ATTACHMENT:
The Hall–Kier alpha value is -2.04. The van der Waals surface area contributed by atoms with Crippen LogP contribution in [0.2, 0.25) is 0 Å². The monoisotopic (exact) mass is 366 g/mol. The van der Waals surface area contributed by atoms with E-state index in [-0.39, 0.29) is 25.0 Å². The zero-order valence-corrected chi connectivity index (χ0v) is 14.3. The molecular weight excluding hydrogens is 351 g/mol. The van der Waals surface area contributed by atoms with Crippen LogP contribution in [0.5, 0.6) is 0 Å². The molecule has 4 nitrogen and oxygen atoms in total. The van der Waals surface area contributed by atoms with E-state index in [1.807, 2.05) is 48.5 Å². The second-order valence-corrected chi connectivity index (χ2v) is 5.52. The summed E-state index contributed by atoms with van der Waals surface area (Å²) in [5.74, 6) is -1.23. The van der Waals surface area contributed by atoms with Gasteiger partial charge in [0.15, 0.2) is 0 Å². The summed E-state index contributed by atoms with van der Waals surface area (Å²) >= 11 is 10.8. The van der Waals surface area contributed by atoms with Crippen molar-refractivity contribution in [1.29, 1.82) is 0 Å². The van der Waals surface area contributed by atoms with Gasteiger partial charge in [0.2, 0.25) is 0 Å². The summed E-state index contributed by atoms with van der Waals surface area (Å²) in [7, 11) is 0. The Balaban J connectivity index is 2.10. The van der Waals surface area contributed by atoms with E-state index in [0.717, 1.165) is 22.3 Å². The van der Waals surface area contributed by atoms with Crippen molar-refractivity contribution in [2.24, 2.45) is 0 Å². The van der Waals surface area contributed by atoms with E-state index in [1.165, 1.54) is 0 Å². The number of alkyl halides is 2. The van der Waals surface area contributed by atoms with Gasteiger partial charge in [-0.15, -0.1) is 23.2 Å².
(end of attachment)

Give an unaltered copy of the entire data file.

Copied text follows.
The Hall–Kier alpha value is -2.04. The van der Waals surface area contributed by atoms with Crippen LogP contribution in [0.2, 0.25) is 0 Å². The monoisotopic (exact) mass is 366 g/mol. The van der Waals surface area contributed by atoms with E-state index in [-0.39, 0.29) is 25.0 Å². The zero-order valence-corrected chi connectivity index (χ0v) is 14.3. The molecular weight excluding hydrogens is 351 g/mol. The van der Waals surface area contributed by atoms with Crippen LogP contribution in [0.5, 0.6) is 0 Å². The molecule has 4 nitrogen and oxygen atoms in total. The van der Waals surface area contributed by atoms with E-state index in [1.807, 2.05) is 48.5 Å². The second-order valence-corrected chi connectivity index (χ2v) is 5.52. The summed E-state index contributed by atoms with van der Waals surface area (Å²) in [5.74, 6) is -1.23. The van der Waals surface area contributed by atoms with Gasteiger partial charge in [0.15, 0.2) is 0 Å². The summed E-state index contributed by atoms with van der Waals surface area (Å²) >= 11 is 10.8. The van der Waals surface area contributed by atoms with Crippen molar-refractivity contribution in [1.29, 1.82) is 0 Å². The van der Waals surface area contributed by atoms with Gasteiger partial charge in [0.2, 0.25) is 0 Å². The summed E-state index contributed by atoms with van der Waals surface area (Å²) in [7, 11) is 0. The Balaban J connectivity index is 2.10. The van der Waals surface area contributed by atoms with E-state index in [0.717, 1.165) is 22.3 Å². The van der Waals surface area contributed by atoms with Crippen molar-refractivity contribution in [2.24, 2.45) is 0 Å². The van der Waals surface area contributed by atoms with E-state index in [1.165, 1.54) is 0 Å². The number of alkyl halides is 2. The van der Waals surface area contributed by atoms with Gasteiger partial charge in [-0.15, -0.1) is 23.2 Å².